CalPERS, CalSTRS Nab $300 Million From Settlement With S&P in Suit Over Mortgage Ratings

The CalSTRS Building
The CalSTRS Building

It was revealed today that credit rating agency Standards & Poor’s has entered a $1.375 billion settlement with 18 states over the alleged inflated ratings it gave mortgage-backed securities which eventually turned toxic.

CalPERS and CalSTRS are the biggest individual beneficiaries of the settlement; the entities will receive more than $300 million combined.

More from the Sacramento Bee:

CalPERS said it will receive $301 million from S&P. CalSTRS said it will get $23 million.

“This money belongs to our members and will be put back to work to ensure their long-term retirement security,” said CalPERS Chief Executive Anne Stausboll in a prepared statement.

[…]

“S&P played a central role in the crisis that devastated our economy by giving AAA ratings to mortgage-backed securities that turned out to be little better than junk,” said Stephanie Yonekura, acting U.S. attorney for Los Angeles, in a prepared statement. “This historic settlement makes clear the consequences of putting corporate profits over honesty in the financial markets.”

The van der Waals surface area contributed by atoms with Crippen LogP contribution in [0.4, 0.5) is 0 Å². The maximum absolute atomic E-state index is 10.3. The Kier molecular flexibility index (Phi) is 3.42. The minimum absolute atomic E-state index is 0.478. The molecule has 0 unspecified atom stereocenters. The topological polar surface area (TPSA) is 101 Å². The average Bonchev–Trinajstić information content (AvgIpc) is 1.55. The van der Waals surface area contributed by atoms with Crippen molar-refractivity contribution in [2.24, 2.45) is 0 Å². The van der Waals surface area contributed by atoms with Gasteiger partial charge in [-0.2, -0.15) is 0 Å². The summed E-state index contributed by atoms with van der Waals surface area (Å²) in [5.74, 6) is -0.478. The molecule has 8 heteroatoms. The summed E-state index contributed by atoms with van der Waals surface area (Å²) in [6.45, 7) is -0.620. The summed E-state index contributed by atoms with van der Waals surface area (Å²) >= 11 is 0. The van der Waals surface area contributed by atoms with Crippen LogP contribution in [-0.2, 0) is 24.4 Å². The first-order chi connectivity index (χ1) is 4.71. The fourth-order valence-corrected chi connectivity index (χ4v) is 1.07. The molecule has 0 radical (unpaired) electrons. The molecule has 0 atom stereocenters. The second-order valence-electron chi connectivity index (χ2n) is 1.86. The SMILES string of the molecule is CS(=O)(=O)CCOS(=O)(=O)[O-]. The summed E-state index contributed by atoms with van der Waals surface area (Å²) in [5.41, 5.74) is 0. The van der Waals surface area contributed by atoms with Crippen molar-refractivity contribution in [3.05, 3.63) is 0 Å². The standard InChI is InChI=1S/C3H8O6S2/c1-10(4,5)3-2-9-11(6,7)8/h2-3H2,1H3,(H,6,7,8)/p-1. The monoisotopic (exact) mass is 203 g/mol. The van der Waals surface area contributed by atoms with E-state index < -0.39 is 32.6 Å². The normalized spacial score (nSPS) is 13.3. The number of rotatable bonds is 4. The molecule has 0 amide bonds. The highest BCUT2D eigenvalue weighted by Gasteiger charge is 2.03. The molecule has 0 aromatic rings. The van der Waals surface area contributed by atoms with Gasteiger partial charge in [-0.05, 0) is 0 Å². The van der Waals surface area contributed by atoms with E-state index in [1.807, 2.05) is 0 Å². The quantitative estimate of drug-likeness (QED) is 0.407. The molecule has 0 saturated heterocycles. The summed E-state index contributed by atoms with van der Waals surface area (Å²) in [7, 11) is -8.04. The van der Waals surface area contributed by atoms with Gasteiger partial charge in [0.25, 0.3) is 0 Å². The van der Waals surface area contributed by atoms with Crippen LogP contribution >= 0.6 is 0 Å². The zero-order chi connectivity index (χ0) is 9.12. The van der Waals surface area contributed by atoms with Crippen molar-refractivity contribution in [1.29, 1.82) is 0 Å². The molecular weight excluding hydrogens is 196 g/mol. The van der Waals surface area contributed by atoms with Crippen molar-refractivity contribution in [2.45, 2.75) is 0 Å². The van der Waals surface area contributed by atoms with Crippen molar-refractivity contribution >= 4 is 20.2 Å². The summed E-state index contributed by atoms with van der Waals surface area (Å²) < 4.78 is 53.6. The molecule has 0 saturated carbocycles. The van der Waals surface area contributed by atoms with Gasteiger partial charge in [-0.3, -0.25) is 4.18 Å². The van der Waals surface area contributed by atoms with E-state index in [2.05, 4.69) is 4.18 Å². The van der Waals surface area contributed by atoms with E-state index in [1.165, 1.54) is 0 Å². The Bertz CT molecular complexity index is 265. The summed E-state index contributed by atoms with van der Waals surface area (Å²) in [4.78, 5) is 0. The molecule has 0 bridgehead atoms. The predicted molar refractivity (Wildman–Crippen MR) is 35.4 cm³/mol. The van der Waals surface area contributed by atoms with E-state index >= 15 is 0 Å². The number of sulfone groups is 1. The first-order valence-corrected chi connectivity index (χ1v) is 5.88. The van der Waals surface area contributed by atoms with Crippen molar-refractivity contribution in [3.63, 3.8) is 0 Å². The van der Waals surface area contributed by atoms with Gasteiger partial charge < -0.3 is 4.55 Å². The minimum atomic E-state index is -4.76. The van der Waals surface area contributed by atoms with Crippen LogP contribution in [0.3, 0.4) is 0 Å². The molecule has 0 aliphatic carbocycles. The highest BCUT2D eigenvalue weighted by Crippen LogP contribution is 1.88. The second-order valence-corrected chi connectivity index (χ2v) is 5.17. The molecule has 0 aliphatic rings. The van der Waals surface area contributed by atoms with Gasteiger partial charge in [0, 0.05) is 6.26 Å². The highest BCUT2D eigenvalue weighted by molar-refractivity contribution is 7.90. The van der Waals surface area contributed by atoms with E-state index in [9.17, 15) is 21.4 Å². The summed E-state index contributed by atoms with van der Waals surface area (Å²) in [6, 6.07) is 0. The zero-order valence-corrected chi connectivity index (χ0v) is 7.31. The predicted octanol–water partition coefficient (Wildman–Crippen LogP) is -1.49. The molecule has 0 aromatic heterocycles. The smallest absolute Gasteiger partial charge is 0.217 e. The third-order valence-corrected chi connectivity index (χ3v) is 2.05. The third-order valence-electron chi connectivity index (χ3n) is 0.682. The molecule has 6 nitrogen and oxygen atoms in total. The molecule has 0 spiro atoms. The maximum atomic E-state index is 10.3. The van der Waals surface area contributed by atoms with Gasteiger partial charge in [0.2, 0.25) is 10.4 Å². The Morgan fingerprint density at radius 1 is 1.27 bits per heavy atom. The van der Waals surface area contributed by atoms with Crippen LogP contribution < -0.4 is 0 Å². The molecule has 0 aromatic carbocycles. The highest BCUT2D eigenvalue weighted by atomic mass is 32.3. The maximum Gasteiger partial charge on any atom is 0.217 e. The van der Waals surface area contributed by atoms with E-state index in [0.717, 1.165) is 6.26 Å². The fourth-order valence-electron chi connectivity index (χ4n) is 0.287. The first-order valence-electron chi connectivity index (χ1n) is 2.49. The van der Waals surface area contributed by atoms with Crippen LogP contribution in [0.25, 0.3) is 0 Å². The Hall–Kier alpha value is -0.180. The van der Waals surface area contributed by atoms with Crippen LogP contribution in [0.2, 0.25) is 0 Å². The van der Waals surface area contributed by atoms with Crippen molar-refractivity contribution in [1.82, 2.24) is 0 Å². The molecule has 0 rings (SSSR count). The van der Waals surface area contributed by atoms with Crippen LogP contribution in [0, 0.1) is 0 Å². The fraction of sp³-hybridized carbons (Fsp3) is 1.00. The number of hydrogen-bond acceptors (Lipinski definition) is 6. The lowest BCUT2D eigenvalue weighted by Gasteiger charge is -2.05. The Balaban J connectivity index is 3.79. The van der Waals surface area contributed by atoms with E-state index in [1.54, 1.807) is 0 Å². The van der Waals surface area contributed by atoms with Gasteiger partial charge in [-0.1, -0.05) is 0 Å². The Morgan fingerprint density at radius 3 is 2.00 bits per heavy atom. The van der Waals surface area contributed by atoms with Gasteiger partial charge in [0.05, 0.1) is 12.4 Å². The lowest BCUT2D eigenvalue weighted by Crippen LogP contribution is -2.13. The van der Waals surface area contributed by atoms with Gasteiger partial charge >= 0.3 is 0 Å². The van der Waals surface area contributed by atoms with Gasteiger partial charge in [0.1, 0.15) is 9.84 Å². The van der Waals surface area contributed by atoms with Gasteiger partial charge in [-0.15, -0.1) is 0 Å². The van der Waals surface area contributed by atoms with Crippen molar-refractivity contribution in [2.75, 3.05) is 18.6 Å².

[…]

With the S&P settlement, CalPERS said it has now recovered approximately $900 million in settlements from bad investments made during the bubble. The big pension fund already settled with Fitch but is continuing to press its suit against Moody’s.

The Justice Department statement on the settlement, which includes a list of the states receiving money, can be read here.

 

Photo by Stephen Curtin

CalPERS Board President Feckner Re-Elected to 11th Term

board room chair

The president of CalPERS’ board of administration, Rob Feckner, has been reelected to his 11th term. The term is one year long.

The board held the vote on Tuesday.

Feckner has sat on the board since 1999.

More from the LA Times:

During his long tenure, Feckner has steered CalPERS away from sometimes strident, anti-corporate activism; backed a campaign that successfully defeated a 2005 initiative that would have reduced some pension benefits; and helped the nearly $300-billion fund recover billions of dollars in losses from the recession of 2008-09 and its aftermath.